Arkansas Standards 7th Grade Social Studies Activities
Printable Seventh Grade Social Studies Worksheets and Study Guides.
American Symbols & HolidaysThanksgiving Day The Articles of Confederation Seventh Grade Social Studies States & Capitals II Fourth Grade Social Studies Geographic Regions Third Grade Social Studies Contributions of Ancient Civilizations Third Grade Social Studies American Symbols & Holidays Fourth Grade Social Studies Ancient Greece Sixth Grade Social Studies
AR.AH. Arkansas History
RP.6. Reconstruction Through Progressive Era: Students shall identify political, social, and economic changes in Arkansas.
RP.6.AH.7-8.1. Describe the Reconstruction Era in Arkansas: Freedmen's Bureau; Brooks-Baxter War; resurgence of the Democratic Party; approval of the 1874 Constitution
TPS.4. Territorial Period to Statehood: Students shall examine factors related to statehood.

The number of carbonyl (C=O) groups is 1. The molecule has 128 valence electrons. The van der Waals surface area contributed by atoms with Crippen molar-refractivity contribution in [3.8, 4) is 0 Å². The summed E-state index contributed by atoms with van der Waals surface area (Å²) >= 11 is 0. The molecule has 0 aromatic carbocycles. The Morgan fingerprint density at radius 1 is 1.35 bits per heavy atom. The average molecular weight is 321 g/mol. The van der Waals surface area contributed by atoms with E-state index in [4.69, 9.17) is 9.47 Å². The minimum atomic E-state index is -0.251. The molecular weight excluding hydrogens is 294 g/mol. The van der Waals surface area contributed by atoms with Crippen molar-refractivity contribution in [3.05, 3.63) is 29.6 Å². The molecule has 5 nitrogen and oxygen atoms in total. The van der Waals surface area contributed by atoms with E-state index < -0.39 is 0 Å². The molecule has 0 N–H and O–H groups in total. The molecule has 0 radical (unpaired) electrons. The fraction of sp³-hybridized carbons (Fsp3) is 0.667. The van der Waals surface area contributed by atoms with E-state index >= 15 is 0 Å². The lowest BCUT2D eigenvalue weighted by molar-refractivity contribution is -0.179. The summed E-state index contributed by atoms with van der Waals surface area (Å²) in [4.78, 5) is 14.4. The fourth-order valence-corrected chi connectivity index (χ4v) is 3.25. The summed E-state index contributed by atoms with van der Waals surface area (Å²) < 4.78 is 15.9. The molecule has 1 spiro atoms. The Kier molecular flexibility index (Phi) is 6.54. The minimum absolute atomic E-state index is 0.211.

TPS.4.AH.7-8.3. Discuss the process leading to territorial status (e.g., Northwest Ordinance, township, sections)
TPS.4.AH.7-8.8. Discuss the decline and removal of American Indian tribes in Arkansas
C.4. Government: Students shall develop an understanding of the forms and roles of government.
C.4.7.1. Forms and Roles of Government: Discuss the different ways executive, legislative, and judicial powers have been organized.
C.4.7.2. Forms and Roles of Government: Discuss different forms of executive leadership in civilizations (e.g., judge class, patrician class, priest class, warrior class, emperor, nobility).
C.4.7.3. Forms and Roles of Government: Compare and contrast forms of government: democracy, dictatorship, monarchy, oligarchy and theocracy.
C.4.7.4. Forms and Roles of Government: Discuss individuals and their contributions to changing governments (e.g., Alexander the Great, Attila the Hun, Julius Caesar, Charlemagne, William the Conqueror, Qin Shi-Huangdi, Emperor Wudi)
C.5. Citizenship: Students shall develop an understanding of how to participate, develop, and use the skills necessary for effective citizenship.
C.5.7.1. Roots of Democracy: Examine the concept of codified law: Hammurabi's Code and Justinian's Code.
C.5.7.2. Roots of Democracy: Investigate the significance of icons, artifacts, and symbols of civilizations using primary and secondary sources (e.g., flags, statues, monuments, coins, heraldry)